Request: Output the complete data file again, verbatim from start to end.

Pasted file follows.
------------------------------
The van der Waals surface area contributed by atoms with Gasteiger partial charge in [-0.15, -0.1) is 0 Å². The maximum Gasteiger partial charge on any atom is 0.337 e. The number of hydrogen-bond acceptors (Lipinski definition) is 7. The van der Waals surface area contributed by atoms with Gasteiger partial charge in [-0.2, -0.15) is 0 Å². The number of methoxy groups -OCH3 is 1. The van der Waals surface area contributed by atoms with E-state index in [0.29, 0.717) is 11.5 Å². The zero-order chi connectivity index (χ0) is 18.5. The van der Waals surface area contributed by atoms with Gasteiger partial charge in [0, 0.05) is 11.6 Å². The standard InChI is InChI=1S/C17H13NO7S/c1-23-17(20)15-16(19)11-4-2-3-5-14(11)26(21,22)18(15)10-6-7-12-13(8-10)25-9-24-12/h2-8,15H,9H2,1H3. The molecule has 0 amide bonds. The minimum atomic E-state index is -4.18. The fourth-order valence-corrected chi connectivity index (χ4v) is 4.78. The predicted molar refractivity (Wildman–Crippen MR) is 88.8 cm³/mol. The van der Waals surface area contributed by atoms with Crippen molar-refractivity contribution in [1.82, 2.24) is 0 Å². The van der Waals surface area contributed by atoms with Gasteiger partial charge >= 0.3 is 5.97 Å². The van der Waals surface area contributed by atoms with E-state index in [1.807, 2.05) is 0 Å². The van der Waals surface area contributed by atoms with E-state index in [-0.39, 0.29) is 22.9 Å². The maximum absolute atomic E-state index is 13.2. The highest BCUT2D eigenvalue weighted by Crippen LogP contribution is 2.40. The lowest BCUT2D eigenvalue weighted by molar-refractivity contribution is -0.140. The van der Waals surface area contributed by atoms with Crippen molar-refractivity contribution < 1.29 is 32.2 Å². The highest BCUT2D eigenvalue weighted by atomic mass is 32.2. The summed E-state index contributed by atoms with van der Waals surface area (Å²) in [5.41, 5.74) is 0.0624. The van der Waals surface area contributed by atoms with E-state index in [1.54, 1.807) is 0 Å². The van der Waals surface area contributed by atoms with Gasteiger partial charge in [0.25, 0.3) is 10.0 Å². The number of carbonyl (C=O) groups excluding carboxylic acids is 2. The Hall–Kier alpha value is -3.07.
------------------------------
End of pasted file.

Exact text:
The van der Waals surface area contributed by atoms with Gasteiger partial charge in [-0.15, -0.1) is 0 Å². The maximum Gasteiger partial charge on any atom is 0.337 e. The number of hydrogen-bond acceptors (Lipinski definition) is 7. The van der Waals surface area contributed by atoms with Gasteiger partial charge in [-0.2, -0.15) is 0 Å². The number of methoxy groups -OCH3 is 1. The van der Waals surface area contributed by atoms with E-state index in [0.29, 0.717) is 11.5 Å². The zero-order chi connectivity index (χ0) is 18.5. The van der Waals surface area contributed by atoms with Gasteiger partial charge in [0, 0.05) is 11.6 Å². The standard InChI is InChI=1S/C17H13NO7S/c1-23-17(20)15-16(19)11-4-2-3-5-14(11)26(21,22)18(15)10-6-7-12-13(8-10)25-9-24-12/h2-8,15H,9H2,1H3. The molecule has 0 amide bonds. The minimum atomic E-state index is -4.18. The fourth-order valence-corrected chi connectivity index (χ4v) is 4.78. The predicted molar refractivity (Wildman–Crippen MR) is 88.8 cm³/mol. The van der Waals surface area contributed by atoms with Crippen molar-refractivity contribution in [1.82, 2.24) is 0 Å². The van der Waals surface area contributed by atoms with Gasteiger partial charge >= 0.3 is 5.97 Å². The van der Waals surface area contributed by atoms with E-state index in [1.807, 2.05) is 0 Å². The van der Waals surface area contributed by atoms with E-state index in [-0.39, 0.29) is 22.9 Å². The maximum absolute atomic E-state index is 13.2. The highest BCUT2D eigenvalue weighted by Crippen LogP contribution is 2.40. The lowest BCUT2D eigenvalue weighted by molar-refractivity contribution is -0.140. The van der Waals surface area contributed by atoms with Crippen molar-refractivity contribution < 1.29 is 32.2 Å². The highest BCUT2D eigenvalue weighted by atomic mass is 32.2. The summed E-state index contributed by atoms with van der Waals surface area (Å²) in [5.41, 5.74) is 0.0624. The van der Waals surface area contributed by atoms with E-state index in [1.54, 1.807) is 0 Å². The van der Waals surface area contributed by atoms with Gasteiger partial charge in [0.25, 0.3) is 10.0 Å². The number of carbonyl (C=O) groups excluding carboxylic acids is 2. The Hall–Kier alpha value is -3.07.